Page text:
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President Joe Biden has asked Congress to fast-track another multi-billion-dollar aid package for Ukraine amid its war with Russia.
The House could vote on the nearly $40 billion package as early as Tuesday while the Senate is expected to take it up either this week or next, according to Politico. To date, the U.S. has already provided millions of dollars in humanitarian aid and $3.8 billion in arms and equipment.
In his statement on Monday, Biden said that previous U.S. aid was being “exhausted.”
“The need is also urgent,” he said. “I have nearly exhausted the resources given to me by a bipartisan majority in Congress to support Ukraine’s fighters. This aid has been critical to Ukraine’s success on the battlefield. We cannot allow our shipments of assistance to stop while we await further Congressional action.”
Biden also asked Congress to move past COVID-19 funding for the moment, which had been coupled to the original spending plan, and prioritize Ukraine aid.
“We cannot afford delay in this vital war effort,” he said. “Hence, I am prepared to accept that these two measures move separately, so that the Ukrainian aid bill can get to my desk right away.”
Senate Minority Whip John Thune (R-SD) said that it was “more likely” that the Senate would look at the spending bill next week.
Many Democrats are still pushing for COVID-19 funds as well, with Sen. Patrick Leahy (D-VT) claiming, “ We’re going to have real problems this fall with COVID and it’s a mistake not to have both together.”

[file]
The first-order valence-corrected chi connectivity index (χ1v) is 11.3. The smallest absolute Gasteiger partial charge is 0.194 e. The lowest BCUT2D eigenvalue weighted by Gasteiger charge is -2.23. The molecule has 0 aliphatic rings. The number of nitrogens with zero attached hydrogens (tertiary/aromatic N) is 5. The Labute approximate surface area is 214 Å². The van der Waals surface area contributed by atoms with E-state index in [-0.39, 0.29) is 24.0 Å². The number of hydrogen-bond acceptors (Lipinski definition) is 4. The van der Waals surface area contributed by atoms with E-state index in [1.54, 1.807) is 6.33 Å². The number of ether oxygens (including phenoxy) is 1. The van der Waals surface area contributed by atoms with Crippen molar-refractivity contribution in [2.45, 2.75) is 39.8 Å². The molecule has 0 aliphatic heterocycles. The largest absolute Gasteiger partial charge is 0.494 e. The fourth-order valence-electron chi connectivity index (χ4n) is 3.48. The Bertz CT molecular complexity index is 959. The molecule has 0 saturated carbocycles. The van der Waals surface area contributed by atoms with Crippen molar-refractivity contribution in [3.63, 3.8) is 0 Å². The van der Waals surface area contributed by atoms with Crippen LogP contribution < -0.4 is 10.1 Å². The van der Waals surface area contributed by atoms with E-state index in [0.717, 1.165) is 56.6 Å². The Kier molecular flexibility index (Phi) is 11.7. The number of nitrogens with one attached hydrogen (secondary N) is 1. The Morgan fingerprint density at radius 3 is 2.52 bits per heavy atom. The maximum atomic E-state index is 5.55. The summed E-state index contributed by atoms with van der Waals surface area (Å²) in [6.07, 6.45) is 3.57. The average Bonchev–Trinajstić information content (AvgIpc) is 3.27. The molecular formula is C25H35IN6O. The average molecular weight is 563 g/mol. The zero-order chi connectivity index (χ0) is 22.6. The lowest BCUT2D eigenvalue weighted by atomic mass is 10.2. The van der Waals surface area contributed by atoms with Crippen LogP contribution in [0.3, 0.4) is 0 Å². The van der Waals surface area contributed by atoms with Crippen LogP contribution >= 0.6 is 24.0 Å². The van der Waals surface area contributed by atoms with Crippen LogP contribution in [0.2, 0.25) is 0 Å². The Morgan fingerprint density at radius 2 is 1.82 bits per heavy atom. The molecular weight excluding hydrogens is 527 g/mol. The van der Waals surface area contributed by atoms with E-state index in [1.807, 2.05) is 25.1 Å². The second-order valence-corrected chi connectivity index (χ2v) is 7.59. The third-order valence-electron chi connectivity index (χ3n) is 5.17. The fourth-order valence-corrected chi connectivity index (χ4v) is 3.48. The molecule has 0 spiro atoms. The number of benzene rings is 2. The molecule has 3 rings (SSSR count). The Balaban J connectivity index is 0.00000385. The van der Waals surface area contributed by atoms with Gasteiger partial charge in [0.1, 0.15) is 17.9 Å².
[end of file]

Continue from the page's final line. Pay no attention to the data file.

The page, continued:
In addition, Politico noted that the U.S. needed to fulfill a COVID-19 treatment pill contract with Pfizer, worth $5 billion.
The proposed spending comes as inflation continues to plague Americans and gas prices hit all time highs, breaking records. On Tuesday, the average price for a gallon of regular gas rose to $4.374, a new record.
Biden has referred to rising gas prices as “Putin’s price hike” even though they were rising prior to Russia’s invasion of Ukraine, and some estimate that Americans will spend thousands more on gas and groceries this year. According to Yardeni Research, this number will be about $2,000 more in gas for the year.
“In addition, we estimate that the average household is currently spending at least $1,000 [according to a seasonally adjusted annual rate] more on food as a result of rapidly rising grocery prices,” said Edward Yardeni, the firm’s president. “That’s $3,000 less money that households have to spend on other consumer goods and services, which also are experiencing rapid price increases.”